S. Grundtvig extended into Norway through the folk high schools, which opened possibilities to young [104] people for careers not directed to academic or commercial life. Prestgard had studied at Askov High School in Denmark and had taught at Seljord High School in Telemark, Norway, before he emigrated to America in 1893. Even though a journalistic career among his countrymen in America required that he speak and write Dano-Norwegian, his sympathies were ever with the movement to make that language more Norwegian and thereby approach the New Norwegian of Ivar Aasen.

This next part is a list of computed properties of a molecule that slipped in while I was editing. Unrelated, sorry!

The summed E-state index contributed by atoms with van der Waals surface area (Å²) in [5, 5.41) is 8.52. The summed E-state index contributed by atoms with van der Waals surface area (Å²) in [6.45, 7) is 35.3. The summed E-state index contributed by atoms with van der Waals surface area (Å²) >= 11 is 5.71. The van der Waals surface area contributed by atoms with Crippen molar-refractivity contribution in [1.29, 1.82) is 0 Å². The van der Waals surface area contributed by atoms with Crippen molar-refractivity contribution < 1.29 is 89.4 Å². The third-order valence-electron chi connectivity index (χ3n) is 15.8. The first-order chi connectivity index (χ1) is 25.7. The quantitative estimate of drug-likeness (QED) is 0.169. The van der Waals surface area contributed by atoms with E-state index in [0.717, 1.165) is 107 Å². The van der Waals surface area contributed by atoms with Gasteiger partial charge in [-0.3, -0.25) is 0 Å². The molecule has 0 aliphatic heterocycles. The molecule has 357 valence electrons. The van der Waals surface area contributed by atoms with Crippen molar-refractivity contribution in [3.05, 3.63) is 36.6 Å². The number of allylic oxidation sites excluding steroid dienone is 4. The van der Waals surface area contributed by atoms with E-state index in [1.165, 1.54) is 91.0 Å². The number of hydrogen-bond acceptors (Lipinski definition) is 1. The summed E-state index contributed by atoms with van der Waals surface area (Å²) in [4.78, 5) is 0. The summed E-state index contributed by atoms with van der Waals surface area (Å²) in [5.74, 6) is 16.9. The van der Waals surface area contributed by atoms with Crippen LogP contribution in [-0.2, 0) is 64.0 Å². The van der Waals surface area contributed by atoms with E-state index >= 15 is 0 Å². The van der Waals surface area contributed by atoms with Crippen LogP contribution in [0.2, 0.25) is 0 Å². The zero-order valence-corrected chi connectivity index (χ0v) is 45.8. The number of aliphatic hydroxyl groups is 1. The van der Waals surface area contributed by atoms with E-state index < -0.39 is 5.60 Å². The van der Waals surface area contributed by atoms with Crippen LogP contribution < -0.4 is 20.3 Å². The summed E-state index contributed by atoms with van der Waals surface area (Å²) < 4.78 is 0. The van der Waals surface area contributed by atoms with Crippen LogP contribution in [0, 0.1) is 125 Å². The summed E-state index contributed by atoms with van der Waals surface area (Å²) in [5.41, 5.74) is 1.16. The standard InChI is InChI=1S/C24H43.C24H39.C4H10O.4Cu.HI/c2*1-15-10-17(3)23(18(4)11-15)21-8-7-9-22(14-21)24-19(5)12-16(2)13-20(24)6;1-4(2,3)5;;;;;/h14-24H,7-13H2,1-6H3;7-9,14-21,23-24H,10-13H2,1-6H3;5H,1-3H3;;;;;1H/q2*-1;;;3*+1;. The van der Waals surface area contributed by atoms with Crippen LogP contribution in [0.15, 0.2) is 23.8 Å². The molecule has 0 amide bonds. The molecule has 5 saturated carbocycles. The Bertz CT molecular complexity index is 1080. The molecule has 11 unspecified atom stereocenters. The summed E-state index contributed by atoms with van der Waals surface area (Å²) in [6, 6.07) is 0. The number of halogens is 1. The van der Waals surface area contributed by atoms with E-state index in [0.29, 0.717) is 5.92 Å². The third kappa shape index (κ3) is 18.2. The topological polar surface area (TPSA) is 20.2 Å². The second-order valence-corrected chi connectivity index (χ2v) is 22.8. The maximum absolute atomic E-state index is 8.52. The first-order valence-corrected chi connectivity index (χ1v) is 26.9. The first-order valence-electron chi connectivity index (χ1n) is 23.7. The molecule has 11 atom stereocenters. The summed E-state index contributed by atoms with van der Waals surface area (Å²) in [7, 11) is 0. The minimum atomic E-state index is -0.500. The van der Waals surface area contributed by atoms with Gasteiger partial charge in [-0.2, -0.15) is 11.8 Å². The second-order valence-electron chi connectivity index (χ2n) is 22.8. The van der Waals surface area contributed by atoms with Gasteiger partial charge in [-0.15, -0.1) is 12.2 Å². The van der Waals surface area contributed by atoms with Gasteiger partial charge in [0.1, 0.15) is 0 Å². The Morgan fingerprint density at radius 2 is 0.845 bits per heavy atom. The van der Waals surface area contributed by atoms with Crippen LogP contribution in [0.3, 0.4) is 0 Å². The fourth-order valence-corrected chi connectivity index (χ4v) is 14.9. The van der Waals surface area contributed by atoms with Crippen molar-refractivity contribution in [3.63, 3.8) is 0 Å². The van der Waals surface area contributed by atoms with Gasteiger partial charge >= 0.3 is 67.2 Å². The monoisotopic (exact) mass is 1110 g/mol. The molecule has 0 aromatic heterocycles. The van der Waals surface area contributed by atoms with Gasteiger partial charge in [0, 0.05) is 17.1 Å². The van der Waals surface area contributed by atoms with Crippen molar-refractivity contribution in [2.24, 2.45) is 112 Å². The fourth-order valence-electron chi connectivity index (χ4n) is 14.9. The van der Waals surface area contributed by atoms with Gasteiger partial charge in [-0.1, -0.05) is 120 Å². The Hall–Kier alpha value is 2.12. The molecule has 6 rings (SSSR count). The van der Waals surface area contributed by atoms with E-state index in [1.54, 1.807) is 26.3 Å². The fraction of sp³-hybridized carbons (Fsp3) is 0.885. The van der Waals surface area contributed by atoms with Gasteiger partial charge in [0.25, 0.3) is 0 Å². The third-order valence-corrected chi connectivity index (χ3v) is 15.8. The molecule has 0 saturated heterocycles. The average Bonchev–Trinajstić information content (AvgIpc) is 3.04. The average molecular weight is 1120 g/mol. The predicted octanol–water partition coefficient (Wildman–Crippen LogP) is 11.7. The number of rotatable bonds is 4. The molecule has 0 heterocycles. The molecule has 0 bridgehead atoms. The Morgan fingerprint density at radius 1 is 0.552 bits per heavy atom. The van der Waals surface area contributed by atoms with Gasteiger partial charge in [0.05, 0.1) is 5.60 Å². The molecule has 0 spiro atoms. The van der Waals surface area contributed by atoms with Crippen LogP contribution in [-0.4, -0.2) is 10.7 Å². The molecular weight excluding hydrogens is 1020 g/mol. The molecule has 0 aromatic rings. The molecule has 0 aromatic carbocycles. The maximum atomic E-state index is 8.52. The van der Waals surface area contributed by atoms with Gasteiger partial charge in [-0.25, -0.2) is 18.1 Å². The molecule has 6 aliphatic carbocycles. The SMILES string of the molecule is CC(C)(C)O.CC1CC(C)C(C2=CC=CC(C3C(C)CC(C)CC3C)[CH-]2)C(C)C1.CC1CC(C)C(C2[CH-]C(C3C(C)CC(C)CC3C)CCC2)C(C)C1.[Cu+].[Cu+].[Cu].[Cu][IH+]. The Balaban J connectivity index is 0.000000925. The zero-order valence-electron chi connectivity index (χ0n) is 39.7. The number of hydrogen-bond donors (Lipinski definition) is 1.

Prestgard’s influence was especially striking in the choice of Norwegian authors who were asked to contribute to Symra. The first volume is opened by a poem of greeting from Norway which was written in New Norwegian by Anders Hovden and includes another poem by the same author. There is a short story in New Norwegian by Hans Seland, another well-known champion of the new language. The other Norwegian authors wrote in Dano-Norwegian, but they were all prominent members of the New Norwegian movement: Bernt Støylen on "Norwegian Hymn Writers” (mostly on Elias Blix, whom he cites in New Norwegian); Halvdan Koht on "Modern Norwegian Historical Writing”; and a short story by Ivar Kleiven. There is no question about the distinction of these writers, but it is also more than apparent where the editor’s contacts were in Norway and where his heart was anchored. There is no representative of what might be called the urban line in Norwegian literature, including the great four (Ibsen, Bjørnson, Lie, Kielland), who were still alive, nor of such contemporaries as Bojer, Hamsun, or Kinck. The same policy is apparent in most of the later volumes, which add to the other names such New Norwegian figures as Sven Moren, Jørgen Løvland, Hans Reynolds, and Kristofer Janson. After the first four volumes, however, there were few contributions from Norway, aside from articles by the indefatigable Halvdan Koht, one of them a tribute to Ivar Aasen in 1913, the centennial of his birth. [105]